Industry Actor Use of Research Evidence: Critical Analysis of Australian Alcohol Policy Submissions
Governments’ limited adoption of evidence based policies to reduce alcohol-related harm has been partly attributed to alcohol industry influence. A better understanding of industry political strategy may help protect public policy against vested interests. This study examined how industry actors used scientific evidence in their submissions to government alcohol policy consultations.
A content analysis of 214 submissions from industry actors in 21 Australian public consultations between 2013 and 2017 was conducted. Represented industry actors included alcohol producers and retailers, trade associations, licensees, and associated entities that derive commercial benefit from alcohol (e.g., advertising companies). Adapting an existing framework, this study classified industry practices into two categories: (a) misuse of evidence and (b) denial of the effectiveness of evidence-based strategies.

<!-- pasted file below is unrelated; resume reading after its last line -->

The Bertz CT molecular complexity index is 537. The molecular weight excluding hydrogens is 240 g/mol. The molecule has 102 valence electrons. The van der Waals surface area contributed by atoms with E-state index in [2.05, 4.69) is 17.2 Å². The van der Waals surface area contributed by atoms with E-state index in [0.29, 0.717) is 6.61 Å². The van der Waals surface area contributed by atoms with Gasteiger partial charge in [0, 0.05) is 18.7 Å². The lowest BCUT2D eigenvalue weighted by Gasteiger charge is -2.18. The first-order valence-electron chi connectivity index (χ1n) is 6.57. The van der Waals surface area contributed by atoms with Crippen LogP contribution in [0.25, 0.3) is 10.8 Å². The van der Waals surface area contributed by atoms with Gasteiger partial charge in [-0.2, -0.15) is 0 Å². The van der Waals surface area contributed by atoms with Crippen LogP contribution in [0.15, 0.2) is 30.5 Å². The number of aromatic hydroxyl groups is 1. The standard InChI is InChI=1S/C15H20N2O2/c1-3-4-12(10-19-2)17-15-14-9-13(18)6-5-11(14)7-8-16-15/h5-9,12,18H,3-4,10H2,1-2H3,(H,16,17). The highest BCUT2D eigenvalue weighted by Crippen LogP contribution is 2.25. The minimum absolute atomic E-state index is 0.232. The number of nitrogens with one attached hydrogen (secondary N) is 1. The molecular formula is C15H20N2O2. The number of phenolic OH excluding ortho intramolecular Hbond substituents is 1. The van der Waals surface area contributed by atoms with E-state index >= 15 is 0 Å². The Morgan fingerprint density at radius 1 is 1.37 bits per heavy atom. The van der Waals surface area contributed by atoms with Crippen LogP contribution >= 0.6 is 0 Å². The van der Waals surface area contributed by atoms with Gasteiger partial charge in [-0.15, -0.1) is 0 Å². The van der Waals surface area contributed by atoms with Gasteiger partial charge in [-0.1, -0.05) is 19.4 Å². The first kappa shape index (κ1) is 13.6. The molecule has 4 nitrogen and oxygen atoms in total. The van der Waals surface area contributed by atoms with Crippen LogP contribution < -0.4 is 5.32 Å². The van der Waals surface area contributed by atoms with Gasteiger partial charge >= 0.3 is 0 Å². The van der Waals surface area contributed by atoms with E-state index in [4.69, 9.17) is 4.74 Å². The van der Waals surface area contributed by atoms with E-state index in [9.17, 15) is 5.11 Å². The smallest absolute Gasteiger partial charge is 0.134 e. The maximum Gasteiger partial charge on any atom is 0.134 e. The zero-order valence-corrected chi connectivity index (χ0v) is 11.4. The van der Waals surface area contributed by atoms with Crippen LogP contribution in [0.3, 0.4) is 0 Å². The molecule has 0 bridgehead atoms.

Almost all submissions (91%) denied the effectiveness of evidence-based strategies; the most common denial practices were making unsubstantiated claims about adverse effects of policies (76%) and promoting alternatives without evidence (71%). The misuse of scientific evidence was apparent in 66% of submissions. Trade associations, producers, and retailers were most likely to use such practices.
The extent to which the examined industry actors misused scientific evidence in their submissions to a wide range of alcohol policy consultations in Australia suggests the need for governments to consider excluding the industry from consultation on the regulation of alcohol.